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In the early hours of February 5th, 1981, Toronto police stormed four gay bathhouses, arresting hundreds of men as “found-ins” under Canada’s repressive anti-sex work bawdy house law–forcing nude men outside into the snow, wearing only their towels. Inside, the police rampaged through the bathhouses, shouting homophobic slurs and going so far as to kick and punch holes into the flimsy walls that had once been protection for men seeking sex and companionship with other men in Toronto The Good. The following evening, gay activists coordinated a massive protest alongside members of the Jamaican community, who were themselves already fighting back against police targeting of the Black and Caribbean communities in Toronto. “Out of the cold the thousands came,” writes Philip McLeod of this moment in a 1981 letter to friends. Is this the night Toronto got queer?
McLeod’s letter is one possible answer in the extensive new anthology Any Other Way: How Toronto Got Queer, edited by Chambers, Farrow, Fitzgerald, Jackson, Lorinc, McCaskell, Sheffield, Taylor, and Thawer. Any Other Way attempts to answer this question–how Toronto got queer–through dozens upon dozens of essays, news articles, letters, and personal remembrances from a vast array of contributors. These answers range from the individual to the collective, from city planning to public fucking.
Organized by mood–“Arriving,” “Resisting, Sharing, Organizing,” “Sex”–rather than chronologically, Any Other Way charts a history of queerness in Toronto that is like the city itself: wildly diverse, erratic, and often contradictory. What is praised in one essay is sometimes derided in the next. Rather than narrowing the life of this city to a single story of triumph–a narrative device frequently used by LGBT historians, seen most notably in documentaries like How To Survive a Plague—Any Other Way succeeds where so many others have failed by instead providing space for a multiplicity of voices and histories.
The one hundred and four pieces in the book show a remarkable level of diversity on all accounts, and deserve particular praise for the focus on queer and trans of colour histories so often buried or obscured by white queer historians. This erasure of queer and trans BIPOC history is itself discussed in the collectively written article “Marvellous Grounds: QTBIPOC Counter-Archiving against Imperfect Erasure” (Haritaworn, Moussa, Ware, Choi, Panag, and Rodriguez). “Such a queer cartography and historiography reinforces a gay imperialist view of Toronto as a beacon of LGBT rights while positioning queer and trans Black, Indigenous, and people of colour (QTBIPOC) as absent from, or newcomers to, queer spaces and histories,” they write.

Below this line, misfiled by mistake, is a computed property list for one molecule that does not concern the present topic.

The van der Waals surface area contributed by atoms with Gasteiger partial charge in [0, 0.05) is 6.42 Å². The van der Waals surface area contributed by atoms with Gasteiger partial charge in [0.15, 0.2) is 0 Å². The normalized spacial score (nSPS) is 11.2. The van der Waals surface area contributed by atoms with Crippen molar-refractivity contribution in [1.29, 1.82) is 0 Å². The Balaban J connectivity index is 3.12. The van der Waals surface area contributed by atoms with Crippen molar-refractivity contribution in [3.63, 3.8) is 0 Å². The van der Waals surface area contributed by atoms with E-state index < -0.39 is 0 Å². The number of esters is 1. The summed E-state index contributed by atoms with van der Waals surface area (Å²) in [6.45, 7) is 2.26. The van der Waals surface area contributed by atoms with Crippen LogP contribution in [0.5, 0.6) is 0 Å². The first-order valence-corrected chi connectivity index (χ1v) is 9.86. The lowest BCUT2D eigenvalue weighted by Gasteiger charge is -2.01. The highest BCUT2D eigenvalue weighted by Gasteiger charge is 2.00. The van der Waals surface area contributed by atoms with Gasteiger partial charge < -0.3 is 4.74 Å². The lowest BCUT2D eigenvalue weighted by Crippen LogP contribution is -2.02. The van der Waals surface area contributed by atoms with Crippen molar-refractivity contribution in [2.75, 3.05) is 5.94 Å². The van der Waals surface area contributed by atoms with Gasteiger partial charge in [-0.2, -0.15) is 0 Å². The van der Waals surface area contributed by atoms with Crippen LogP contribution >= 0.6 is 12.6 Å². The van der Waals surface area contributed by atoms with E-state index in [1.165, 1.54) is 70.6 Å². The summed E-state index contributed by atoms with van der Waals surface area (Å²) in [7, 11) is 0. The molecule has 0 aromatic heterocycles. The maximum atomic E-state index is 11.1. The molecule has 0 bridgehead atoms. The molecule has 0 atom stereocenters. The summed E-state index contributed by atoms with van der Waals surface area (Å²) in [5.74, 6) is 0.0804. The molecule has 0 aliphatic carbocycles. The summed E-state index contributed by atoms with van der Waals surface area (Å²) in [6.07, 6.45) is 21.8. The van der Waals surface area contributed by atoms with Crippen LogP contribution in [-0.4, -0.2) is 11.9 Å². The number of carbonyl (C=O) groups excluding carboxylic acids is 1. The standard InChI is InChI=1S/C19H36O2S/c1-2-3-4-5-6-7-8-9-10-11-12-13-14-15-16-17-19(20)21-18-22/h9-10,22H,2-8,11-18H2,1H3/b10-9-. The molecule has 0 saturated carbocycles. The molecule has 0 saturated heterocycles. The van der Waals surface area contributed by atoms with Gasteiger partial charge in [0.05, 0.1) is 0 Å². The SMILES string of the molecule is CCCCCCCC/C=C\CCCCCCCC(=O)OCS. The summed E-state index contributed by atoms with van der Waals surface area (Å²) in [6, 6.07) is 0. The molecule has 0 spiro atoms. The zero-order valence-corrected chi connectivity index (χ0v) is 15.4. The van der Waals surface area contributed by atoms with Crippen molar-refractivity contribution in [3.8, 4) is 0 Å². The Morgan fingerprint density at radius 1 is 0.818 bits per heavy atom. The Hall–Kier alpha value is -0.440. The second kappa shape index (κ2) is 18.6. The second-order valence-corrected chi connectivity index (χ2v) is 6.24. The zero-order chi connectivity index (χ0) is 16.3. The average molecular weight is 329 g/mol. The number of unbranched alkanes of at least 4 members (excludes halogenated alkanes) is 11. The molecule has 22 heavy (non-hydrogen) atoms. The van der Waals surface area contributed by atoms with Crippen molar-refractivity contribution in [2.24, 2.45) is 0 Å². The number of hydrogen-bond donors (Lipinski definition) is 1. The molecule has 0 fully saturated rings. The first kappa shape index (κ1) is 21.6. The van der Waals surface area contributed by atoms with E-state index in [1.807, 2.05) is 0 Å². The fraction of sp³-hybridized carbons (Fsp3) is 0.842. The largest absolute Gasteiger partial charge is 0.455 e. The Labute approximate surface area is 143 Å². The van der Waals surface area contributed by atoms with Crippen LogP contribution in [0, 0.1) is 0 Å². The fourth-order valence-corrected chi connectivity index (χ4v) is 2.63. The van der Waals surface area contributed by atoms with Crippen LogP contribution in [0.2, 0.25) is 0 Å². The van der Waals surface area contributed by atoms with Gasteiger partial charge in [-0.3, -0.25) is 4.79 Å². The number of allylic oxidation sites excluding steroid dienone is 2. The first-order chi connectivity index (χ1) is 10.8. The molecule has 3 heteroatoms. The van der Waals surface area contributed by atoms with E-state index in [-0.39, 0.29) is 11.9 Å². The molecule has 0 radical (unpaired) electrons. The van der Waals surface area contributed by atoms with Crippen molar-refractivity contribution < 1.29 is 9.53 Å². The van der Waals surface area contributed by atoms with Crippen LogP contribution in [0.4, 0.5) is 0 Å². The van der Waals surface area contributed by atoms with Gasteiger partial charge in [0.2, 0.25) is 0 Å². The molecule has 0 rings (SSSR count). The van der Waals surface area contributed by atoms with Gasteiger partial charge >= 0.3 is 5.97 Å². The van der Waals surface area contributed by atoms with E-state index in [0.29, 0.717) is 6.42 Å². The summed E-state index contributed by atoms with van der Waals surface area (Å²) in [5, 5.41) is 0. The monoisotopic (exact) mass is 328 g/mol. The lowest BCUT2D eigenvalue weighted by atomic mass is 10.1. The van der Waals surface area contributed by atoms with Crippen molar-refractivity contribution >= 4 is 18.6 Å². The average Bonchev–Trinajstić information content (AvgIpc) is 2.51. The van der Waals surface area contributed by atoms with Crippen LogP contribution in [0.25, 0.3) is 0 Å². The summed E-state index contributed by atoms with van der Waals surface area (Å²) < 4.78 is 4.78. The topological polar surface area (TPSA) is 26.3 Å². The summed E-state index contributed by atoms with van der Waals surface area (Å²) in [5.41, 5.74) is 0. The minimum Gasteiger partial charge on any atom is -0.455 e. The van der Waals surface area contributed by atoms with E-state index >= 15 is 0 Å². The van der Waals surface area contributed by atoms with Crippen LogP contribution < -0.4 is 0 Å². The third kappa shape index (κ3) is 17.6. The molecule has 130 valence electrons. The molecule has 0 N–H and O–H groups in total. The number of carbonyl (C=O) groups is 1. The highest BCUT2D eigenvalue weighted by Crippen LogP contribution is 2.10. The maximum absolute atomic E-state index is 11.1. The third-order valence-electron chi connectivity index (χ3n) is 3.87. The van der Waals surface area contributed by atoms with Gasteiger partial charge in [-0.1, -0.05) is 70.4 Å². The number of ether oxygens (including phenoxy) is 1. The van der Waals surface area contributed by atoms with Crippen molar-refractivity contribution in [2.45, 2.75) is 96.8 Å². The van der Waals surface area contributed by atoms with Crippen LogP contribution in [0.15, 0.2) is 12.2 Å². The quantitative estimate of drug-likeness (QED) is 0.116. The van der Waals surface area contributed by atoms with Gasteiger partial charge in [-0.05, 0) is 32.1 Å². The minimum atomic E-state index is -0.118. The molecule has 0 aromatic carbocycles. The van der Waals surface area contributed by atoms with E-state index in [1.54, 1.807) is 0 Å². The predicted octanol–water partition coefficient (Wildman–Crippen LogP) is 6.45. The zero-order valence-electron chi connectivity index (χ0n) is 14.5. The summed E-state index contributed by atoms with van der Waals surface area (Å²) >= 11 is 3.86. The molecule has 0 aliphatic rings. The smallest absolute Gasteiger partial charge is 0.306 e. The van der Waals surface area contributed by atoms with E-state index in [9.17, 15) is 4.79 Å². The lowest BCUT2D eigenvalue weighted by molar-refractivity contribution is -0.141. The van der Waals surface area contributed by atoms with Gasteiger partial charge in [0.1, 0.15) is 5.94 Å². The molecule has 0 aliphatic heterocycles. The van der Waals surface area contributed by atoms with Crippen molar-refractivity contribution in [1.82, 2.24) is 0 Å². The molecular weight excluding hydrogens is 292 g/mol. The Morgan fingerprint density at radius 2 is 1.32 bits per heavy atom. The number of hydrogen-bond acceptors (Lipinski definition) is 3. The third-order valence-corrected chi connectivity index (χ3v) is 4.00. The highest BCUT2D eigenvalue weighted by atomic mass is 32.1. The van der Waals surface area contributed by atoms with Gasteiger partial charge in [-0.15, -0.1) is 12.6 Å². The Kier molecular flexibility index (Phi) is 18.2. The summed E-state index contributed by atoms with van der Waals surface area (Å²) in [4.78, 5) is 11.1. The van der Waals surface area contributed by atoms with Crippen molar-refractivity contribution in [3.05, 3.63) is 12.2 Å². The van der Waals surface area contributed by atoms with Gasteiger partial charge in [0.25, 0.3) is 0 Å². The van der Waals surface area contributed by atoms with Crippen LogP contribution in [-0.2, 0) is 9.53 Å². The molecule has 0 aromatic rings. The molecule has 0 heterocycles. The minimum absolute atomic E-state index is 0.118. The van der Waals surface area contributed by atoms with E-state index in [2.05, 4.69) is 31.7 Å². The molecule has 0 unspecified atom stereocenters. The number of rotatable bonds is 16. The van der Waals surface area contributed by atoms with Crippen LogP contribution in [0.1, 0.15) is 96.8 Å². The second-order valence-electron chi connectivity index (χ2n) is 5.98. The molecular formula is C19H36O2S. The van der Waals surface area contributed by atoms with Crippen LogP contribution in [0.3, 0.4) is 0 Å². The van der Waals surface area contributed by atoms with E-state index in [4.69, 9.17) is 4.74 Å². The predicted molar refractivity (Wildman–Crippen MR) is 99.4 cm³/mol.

Articles charting the founding of groups and events like Blackness Yes!, Lengua Latina, and Desh Pardesh, among others, challenge the dominant white history of queer Toronto. Karen B. K. Chan’s “Uptown/Downtown: Diary of a Hong Kong Dyke in Nineties Toronto” practically begs for novel-length treatment as she writes, with the earnestness only a 22-year-old can muster, of nights spent challenging other dykes to Chinese drinking games and push-ups in karaoke rooms, helping disowned friends move into apartments in the village, and organizing Asian Youth HIV Outreach.
Somewhat confusingly, the editors’ success at capturing the broad heterogeneity of queer Toronto’s voices finds its limit at trans women. Despite framing the book around 1960s Black trans woman singer Jackie Shane, to whose hit single the book owes its title and whose life is the subject of two essays in the collection, Any Other Way doesn’t manage to feature a single out trans woman among its eighty-four contributors. Key events in trans women’s history in Toronto, such as Mirha-Soleil Ross’ Counting Past 2 Festival, merit only a passing mention, buried in a small list of other events, left unexplained and rendered unimportant to the question of how Toronto got queer. Much as the book’s diversity is reflective of Toronto, so too is its erasure of trans women a mirror of queer Toronto’s own long-conflicted relationship with trans women.
Still, in its many strengths, as well as its oversights, Any Other Way comes the closest anyone has come to answering just how Toronto got queer. As Taylor and Thawer write in their conclusion, “In a metropolitan area this diverse, we must make spaces for the intersections of our differences. And confronted with the shifting tectonic plates of identities–Toronto’s and ours–we must also acknowledge the discomfort and creativity arising from this friction.”
Toronto got queer the night three hundred men were arrested by police for having consensual sex in bathhouses in Toronto. But it also got queer on nights spent around the kitchen table of the QPOC collective house on Dewson Street, at the famous Halloween drag balls at the Letros and the St Charles Tavern, when activists got the police’s peeping holes closed up in the cruising bathrooms at the Parkside Tavern, and when Little Jackie Shane stood on stage at the Sapphire Tavern in 1967 and sang, “Tell her that I’m happy, tell her that I’m gay, tell her I wouldn’t have it any other way.”
Any Other Way: How Toronto Got Queer
Edited by John Lorinc, Jane Farrow, Stephanie Chambers, Maureen FitzGerald, Tim McCaskell, Rebecka Sheffield, Tatum Taylor, Rahim Thawer, and Ed Jackson
Coach House Books
Paperback, 9781552453483, 368 pp.